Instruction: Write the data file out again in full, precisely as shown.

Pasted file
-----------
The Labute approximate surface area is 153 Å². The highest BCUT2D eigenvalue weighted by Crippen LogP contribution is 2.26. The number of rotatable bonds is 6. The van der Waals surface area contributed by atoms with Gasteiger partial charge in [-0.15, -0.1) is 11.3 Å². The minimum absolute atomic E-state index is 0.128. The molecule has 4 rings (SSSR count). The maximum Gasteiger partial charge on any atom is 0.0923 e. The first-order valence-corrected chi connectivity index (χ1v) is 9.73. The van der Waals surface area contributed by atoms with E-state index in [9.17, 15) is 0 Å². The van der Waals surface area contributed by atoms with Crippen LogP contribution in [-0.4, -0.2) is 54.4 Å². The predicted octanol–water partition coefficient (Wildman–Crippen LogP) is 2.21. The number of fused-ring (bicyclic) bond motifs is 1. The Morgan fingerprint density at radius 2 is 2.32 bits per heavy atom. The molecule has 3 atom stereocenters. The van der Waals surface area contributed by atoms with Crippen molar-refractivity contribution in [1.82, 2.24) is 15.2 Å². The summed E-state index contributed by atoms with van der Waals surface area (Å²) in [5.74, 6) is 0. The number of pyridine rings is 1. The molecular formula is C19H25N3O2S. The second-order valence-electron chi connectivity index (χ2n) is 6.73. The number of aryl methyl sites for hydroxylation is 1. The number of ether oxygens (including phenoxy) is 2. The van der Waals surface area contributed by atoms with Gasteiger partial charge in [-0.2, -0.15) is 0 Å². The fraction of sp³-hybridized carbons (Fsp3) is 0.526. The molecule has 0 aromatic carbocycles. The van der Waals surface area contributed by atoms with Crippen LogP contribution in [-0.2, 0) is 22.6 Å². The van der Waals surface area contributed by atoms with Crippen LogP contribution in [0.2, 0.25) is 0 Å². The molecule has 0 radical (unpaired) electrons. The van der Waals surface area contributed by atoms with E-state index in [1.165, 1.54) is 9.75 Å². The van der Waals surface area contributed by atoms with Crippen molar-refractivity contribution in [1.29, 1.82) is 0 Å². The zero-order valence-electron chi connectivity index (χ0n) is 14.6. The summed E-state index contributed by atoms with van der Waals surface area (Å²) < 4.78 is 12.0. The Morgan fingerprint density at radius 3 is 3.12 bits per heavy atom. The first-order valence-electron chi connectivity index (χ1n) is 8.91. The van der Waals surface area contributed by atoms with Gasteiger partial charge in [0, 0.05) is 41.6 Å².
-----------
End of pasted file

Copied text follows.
The Labute approximate surface area is 153 Å². The highest BCUT2D eigenvalue weighted by Crippen LogP contribution is 2.26. The number of rotatable bonds is 6. The van der Waals surface area contributed by atoms with Gasteiger partial charge in [-0.15, -0.1) is 11.3 Å². The minimum absolute atomic E-state index is 0.128. The molecule has 4 rings (SSSR count). The maximum Gasteiger partial charge on any atom is 0.0923 e. The first-order valence-corrected chi connectivity index (χ1v) is 9.73. The van der Waals surface area contributed by atoms with E-state index in [9.17, 15) is 0 Å². The van der Waals surface area contributed by atoms with Crippen LogP contribution in [-0.4, -0.2) is 54.4 Å². The predicted octanol–water partition coefficient (Wildman–Crippen LogP) is 2.21. The number of fused-ring (bicyclic) bond motifs is 1. The Morgan fingerprint density at radius 2 is 2.32 bits per heavy atom. The molecule has 3 atom stereocenters. The van der Waals surface area contributed by atoms with Crippen molar-refractivity contribution in [1.82, 2.24) is 15.2 Å². The summed E-state index contributed by atoms with van der Waals surface area (Å²) in [5.74, 6) is 0. The number of pyridine rings is 1. The molecular formula is C19H25N3O2S. The second-order valence-electron chi connectivity index (χ2n) is 6.73. The number of aryl methyl sites for hydroxylation is 1. The number of ether oxygens (including phenoxy) is 2. The van der Waals surface area contributed by atoms with Gasteiger partial charge in [-0.2, -0.15) is 0 Å². The fraction of sp³-hybridized carbons (Fsp3) is 0.526. The molecule has 0 aromatic carbocycles. The van der Waals surface area contributed by atoms with Crippen LogP contribution in [-0.2, 0) is 22.6 Å². The van der Waals surface area contributed by atoms with Crippen LogP contribution in [0.2, 0.25) is 0 Å². The molecule has 0 radical (unpaired) electrons. The van der Waals surface area contributed by atoms with E-state index in [1.165, 1.54) is 9.75 Å². The van der Waals surface area contributed by atoms with Crippen molar-refractivity contribution in [1.29, 1.82) is 0 Å². The zero-order valence-electron chi connectivity index (χ0n) is 14.6. The summed E-state index contributed by atoms with van der Waals surface area (Å²) < 4.78 is 12.0. The Morgan fingerprint density at radius 3 is 3.12 bits per heavy atom. The first-order valence-electron chi connectivity index (χ1n) is 8.91. The van der Waals surface area contributed by atoms with Gasteiger partial charge in [0, 0.05) is 41.6 Å².